A 3DA applet is a JAVA mini-program that, when downloaded in a Web page, executes real-time 3D-rendering and 3D-motion algorithms. When a Web page containing a 3DA applet tag is viewed from a Web browser 2, the 3DA applet is automatically downloaded according to the conditions of the Web browser 2, provided that JAVA is enabled in the Web browser 2. Once downloaded, the 3DA applet is executed by the Web browser 2. The 3DA applet then requests from the Web server 6 all of the scene information in the aforementioned 3DA file, and graphic algorithms are used to render 3D scenes and to cause 3D objects to behave in specified ways. This means that once the Web browser 2 has received the data of all scenes as a result of the functioning of the 3DA applet, there is no need for further communication between the Web browser 2 and the Web server 6.
Hence, the Web browser 2 performs all graphics movements and interactive responses, eliminating the need to use a broadband communications line when transmitting 3D-image data. This is made possible by (1) minimizing the sizes (to approximately 100 KB or less) of both the 3DA files and the 3DA applets; (2) compressing a 3DA applet into a JAVA class file that is automatically opened by the Web browser 2; and (3) compressing the scene information in the 3DA file to minimize the amount of information that needs to be transmitted. An average animation file greatly exceeds 1 MB in size, but if that data is converted into a 3DA file, it will be only about 100 KB (less than 1/10 of the original size).
Next, the real-time 3D-image displaying process of this system will be described while referring to
After the initialization phase is completed in S100, the 3DA processing program is executed in S101. In S102, HTTP communications is initiated between the Web server 6 and the Web browser 2. After a Web page containing a 3DA applet is loaded in the Web server 6, the client-user's Web browser 2 requests to download the 3DA applet in S103. In response to that request, the Web server 6 sends the 3DA applet to the Web browser 2 in S104. When the 3DA applet is executed in the Web browser 2, the Web browser 2 then requests to download a 3DA file in S105.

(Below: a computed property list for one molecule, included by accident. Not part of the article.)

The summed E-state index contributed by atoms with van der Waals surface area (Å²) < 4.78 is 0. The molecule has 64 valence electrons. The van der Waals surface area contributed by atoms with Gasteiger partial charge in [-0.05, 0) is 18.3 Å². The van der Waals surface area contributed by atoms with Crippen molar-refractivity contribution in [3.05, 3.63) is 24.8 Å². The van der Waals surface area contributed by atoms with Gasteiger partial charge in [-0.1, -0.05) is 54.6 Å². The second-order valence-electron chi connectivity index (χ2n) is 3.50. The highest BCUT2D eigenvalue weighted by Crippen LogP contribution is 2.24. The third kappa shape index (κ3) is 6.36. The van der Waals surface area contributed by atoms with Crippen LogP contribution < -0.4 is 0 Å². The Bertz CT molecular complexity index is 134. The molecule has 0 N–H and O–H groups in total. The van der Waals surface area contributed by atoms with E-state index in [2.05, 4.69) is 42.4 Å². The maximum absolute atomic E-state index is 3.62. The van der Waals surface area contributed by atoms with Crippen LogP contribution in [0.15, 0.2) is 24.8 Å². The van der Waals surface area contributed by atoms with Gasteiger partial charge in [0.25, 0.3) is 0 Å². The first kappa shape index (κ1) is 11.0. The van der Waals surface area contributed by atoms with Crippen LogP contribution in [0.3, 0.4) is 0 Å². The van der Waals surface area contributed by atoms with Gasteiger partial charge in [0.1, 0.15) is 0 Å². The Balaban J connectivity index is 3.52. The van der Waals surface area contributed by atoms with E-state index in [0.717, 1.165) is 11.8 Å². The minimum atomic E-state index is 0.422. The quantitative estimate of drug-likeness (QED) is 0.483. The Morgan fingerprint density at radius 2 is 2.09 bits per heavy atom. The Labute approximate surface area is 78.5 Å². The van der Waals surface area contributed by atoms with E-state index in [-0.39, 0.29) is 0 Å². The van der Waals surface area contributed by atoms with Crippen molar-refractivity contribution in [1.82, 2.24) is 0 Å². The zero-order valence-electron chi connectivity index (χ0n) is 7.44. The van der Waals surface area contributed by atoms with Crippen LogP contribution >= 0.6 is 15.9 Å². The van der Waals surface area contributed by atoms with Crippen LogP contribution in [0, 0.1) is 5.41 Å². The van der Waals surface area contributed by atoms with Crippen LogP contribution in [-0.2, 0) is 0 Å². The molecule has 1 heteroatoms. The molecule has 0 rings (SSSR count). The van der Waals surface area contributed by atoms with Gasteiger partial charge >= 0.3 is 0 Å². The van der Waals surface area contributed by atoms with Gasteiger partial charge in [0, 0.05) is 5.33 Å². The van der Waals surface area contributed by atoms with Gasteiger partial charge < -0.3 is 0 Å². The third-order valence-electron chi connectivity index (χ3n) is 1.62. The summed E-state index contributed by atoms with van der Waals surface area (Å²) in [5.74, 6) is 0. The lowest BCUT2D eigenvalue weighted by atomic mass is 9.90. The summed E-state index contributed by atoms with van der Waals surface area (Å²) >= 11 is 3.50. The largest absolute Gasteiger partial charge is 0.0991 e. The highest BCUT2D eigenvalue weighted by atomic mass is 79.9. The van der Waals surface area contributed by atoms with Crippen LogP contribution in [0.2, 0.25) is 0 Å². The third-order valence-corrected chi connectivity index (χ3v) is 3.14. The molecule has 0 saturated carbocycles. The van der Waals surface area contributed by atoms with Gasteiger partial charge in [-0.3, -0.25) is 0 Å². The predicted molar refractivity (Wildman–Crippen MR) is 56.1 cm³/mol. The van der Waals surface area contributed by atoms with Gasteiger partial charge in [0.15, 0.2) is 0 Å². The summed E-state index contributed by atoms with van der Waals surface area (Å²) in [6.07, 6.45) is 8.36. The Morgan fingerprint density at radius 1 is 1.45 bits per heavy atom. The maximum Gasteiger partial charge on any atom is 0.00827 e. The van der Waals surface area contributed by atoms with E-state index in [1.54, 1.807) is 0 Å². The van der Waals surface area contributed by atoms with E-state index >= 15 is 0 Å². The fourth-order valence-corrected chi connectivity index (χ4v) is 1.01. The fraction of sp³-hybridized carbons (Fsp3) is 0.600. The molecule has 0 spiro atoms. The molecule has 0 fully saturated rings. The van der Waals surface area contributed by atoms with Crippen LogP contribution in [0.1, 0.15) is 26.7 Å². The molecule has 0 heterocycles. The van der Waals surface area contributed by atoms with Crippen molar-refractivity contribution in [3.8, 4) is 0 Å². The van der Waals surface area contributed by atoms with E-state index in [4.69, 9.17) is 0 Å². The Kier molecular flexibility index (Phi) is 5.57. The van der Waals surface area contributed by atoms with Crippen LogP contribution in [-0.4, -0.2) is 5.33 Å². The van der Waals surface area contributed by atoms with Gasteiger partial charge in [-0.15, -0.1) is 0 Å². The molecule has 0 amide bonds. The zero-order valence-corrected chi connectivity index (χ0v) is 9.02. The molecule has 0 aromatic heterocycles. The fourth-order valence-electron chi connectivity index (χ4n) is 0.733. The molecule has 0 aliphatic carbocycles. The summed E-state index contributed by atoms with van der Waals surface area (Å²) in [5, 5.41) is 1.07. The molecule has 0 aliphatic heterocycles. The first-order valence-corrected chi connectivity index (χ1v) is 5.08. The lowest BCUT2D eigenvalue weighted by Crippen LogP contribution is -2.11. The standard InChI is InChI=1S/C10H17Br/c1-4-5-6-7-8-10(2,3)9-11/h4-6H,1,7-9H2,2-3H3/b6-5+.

In response to that request, the Web server 6 sends the 3DA file to the Web browser 2 in S106. As an option, the Web browser 2 can request further information from the server in S107, such as a scene-background image, a shape texture, and an applet toolbar. The scene-background image is displayed as a background behind the 3D scene; the shape texture is used for changing the appearance and feel of an object's surface; and the applet toolbar is used for moving, rotating, enlarging, and reducing an object, rendering a scene, and selecting the type of rendering-functions that are accessed via the tool buttons and are equivalent to the functions of an editing-toolbar menu. In response to the respective optional request, the Web server 6 sends a background image, a shape texture, or an applet toolbar to the Web browser 2 in S108.
Once the 3DA applet, the 3DA file, and the optional items have been downloaded, the Web browser 2 extracts the required applet classes (described later) from the 3DA applet and executes the 3DA applet, by which real-time rendering and motion algorithms are executed (S110). This process enables the 3DA applet to display a 3D scene with interactivity (S111). By manipulating an applet toolbar or other interactive-display processing tool, the client-user of the Web browser 2 can create rasterized 3D images and interactively edit 3D scenes using background images, shape textures, and the like. Thus, when the 3DA file and other data needed to display a 3D scene have been downloaded, all of the information thereof has been transferred to the Web browser 2, enabling the 3DA applet to continue execution on the Web browser 2 without needing to be in communication with the Web server 6 (S112).